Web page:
While this photo doesn’t contain all the items we own (we have a great floor puzzle from Melissa and Doug, the Alphabet Train, which is how we taught both our children their ABCs), it gives you an idea. Flash cards are great visual reinforcements for children, as are the math mats for my son. These write on/wipe off mats help him see the facts in columns, which is helpful for him when it comes to memorizing. We have math games like Apple Addition, rhyming games, sight word games, and the children are loving the two newest additions: Spell-A-Puzzle and What’s My Opposite? puzzle. Again, these aren’t necessarily sensory in nature, but they’re fun games they enjoy playing, which give them lots of visual reinforcement.
And last, but certainly not least, is our “library”.
While this is far from all our books (combined my children now own around 1000 books), this cupboard houses the 300 or so books that I would consider our best living books and quality literature selection – no twaddle (see this link for a description of what is a “twaddle” book) here! Don’t get me wrong, we have lots of twaddle books, silly stories for bedtime and easy readers, but they’re kept upstairs, and are not used for lessons. We’re ever striving for a smaller selection of twaddle and an expanding selection of quality, however that quest is often budget-dependant. The books in this cupboard are how I (will now) teach subjects like science, history, geography, and nature study, by reading quality living books, that are full of pictures. Many of these stories designed to entice the child are fictional, but based on fact, and that serves as the springboard to our quest for learning. There are lots of fact books as well, though no textbooks. Instead, they are interesting, colorful encyclopedias of animals, nature, insects etc… They’re fact, set in the format of a story. Again, all with lots of great pictures and graphics, meant to attract a visual mind. I have a list of some of the books in our “library”, here.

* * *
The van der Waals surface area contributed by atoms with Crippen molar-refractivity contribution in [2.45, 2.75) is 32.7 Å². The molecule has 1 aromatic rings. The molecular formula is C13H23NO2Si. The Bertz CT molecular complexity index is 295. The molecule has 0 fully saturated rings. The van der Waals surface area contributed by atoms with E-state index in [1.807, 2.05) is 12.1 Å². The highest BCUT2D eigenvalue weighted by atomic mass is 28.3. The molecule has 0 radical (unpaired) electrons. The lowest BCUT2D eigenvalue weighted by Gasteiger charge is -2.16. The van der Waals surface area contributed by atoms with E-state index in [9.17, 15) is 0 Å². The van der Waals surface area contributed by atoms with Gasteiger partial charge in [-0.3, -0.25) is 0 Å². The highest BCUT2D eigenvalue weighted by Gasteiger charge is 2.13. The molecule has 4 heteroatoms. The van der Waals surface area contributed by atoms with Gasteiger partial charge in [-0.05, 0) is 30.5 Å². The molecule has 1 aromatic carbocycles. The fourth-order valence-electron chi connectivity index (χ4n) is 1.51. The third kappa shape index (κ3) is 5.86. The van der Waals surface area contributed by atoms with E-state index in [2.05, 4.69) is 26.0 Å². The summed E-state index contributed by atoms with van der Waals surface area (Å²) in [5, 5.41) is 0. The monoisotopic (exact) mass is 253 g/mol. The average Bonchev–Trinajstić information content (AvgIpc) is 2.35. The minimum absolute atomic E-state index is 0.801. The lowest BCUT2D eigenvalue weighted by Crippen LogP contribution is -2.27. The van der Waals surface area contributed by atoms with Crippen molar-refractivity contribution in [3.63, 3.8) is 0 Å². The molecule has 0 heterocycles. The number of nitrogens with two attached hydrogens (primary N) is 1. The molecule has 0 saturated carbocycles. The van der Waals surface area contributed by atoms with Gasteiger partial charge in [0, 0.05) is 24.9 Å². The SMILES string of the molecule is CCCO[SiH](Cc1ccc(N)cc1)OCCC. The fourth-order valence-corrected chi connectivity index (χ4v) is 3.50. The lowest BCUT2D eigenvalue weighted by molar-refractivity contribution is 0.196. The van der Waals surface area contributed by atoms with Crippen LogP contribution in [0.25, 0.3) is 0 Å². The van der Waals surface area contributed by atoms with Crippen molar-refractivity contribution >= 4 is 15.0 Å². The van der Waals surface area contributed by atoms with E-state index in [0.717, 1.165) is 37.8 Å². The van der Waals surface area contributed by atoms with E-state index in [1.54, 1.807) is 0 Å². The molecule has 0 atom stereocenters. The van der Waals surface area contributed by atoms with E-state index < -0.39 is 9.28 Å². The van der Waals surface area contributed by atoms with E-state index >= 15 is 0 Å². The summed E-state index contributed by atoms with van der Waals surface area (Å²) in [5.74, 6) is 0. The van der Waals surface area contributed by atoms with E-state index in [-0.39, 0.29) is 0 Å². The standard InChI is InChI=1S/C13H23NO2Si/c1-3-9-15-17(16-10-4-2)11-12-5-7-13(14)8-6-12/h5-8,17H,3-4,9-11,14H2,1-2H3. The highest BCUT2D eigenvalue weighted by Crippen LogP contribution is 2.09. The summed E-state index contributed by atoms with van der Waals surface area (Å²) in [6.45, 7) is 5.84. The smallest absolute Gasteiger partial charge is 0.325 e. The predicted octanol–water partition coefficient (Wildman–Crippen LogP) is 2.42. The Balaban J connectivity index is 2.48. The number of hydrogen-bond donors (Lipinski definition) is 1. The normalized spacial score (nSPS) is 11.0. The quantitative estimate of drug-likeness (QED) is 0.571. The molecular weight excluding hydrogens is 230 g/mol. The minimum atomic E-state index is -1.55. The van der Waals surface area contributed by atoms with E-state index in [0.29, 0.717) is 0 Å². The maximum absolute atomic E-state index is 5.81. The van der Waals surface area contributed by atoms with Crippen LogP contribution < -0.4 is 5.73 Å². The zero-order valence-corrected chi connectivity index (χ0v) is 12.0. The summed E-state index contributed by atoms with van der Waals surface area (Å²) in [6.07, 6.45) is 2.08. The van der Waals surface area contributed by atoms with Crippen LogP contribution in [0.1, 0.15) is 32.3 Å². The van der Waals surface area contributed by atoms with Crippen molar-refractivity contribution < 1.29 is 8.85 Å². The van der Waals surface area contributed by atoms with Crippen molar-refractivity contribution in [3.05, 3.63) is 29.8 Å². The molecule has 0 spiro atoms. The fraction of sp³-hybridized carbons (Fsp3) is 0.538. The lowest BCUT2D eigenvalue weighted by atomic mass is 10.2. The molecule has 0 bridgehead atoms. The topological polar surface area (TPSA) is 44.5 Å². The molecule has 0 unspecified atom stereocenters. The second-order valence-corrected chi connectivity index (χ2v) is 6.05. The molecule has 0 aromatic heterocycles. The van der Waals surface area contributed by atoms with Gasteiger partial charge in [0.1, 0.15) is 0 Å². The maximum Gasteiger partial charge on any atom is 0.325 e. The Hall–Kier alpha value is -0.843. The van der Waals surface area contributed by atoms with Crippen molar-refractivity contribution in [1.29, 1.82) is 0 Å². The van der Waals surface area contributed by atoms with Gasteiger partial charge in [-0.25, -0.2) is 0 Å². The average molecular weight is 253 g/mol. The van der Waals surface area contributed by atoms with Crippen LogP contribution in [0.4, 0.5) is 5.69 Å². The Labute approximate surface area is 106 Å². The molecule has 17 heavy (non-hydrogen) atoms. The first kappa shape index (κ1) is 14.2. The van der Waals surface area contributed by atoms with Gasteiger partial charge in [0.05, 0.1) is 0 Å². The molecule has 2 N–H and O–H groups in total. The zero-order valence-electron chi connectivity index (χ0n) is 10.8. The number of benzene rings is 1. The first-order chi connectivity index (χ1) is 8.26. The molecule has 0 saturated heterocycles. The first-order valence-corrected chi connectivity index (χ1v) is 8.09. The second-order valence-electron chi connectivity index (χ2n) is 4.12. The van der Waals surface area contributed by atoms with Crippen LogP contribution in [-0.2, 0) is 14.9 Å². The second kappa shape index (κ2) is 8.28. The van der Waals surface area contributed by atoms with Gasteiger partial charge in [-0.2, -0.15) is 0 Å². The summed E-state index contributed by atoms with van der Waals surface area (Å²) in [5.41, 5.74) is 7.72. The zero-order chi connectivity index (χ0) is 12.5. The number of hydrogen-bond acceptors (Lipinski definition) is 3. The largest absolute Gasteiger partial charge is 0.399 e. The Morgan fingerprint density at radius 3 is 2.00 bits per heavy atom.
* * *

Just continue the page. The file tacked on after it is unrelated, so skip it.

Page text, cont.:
All of these are ways that I try to meet my children’s needs during homeschool, by using manipulatives and games that provide them with sensory input, or that meet their learning needs. There are other things I do as well of course. I try and keep lessons short, no more than 15 minutes. I provide sensory breaks where I make sure to give my son some of the vestibular input he needs, followed by proprioceptive input to then calm and focus him (see Ideas for Living in a Sensational World for a list of some of these activities). I’ve also had to learn to what to push, what to let go, and what to compromise on. I’ll be honest, I’ve learned that there are far more things I’ve had to learn to compromise on and let go of, than I’ve had to push.
Handwriting is a prime example. Writing can be a struggle for any children with special needs, for many reasons that range from low muscle tone problems to dyslexia to just sensory issues – the feel of the pencil on the paper, or the feel of the paper itself brushing against the skin can be bothersome to many. For my son, due to the fact that he under-registers proprioceptive input, he struggles judging the amount of pressure to exert on the pencil. Consequently, he pushes very hard, and this causes cramping and fatigue in his hand. So, I’ve compromised greatly in this area. He still has to learn to write neatly, so I still make him do some handwriting practice each week, however, I allow him to do much more work orally. I let him orally spell list words instead of print them, I don’t assign copywork like some Charlotte Mason advocates do, and I often allow him to narrate ideas and sentences to me, and then I copy them onto the page. We’ll continue to work with him on this, but in Thomas-appropriate baby steps.
When you take all of this and combine it with sensory OT tools like the visual schedule, balls, cushions, and fidgets, I think it’s safe say we have a truly sensational homeschool!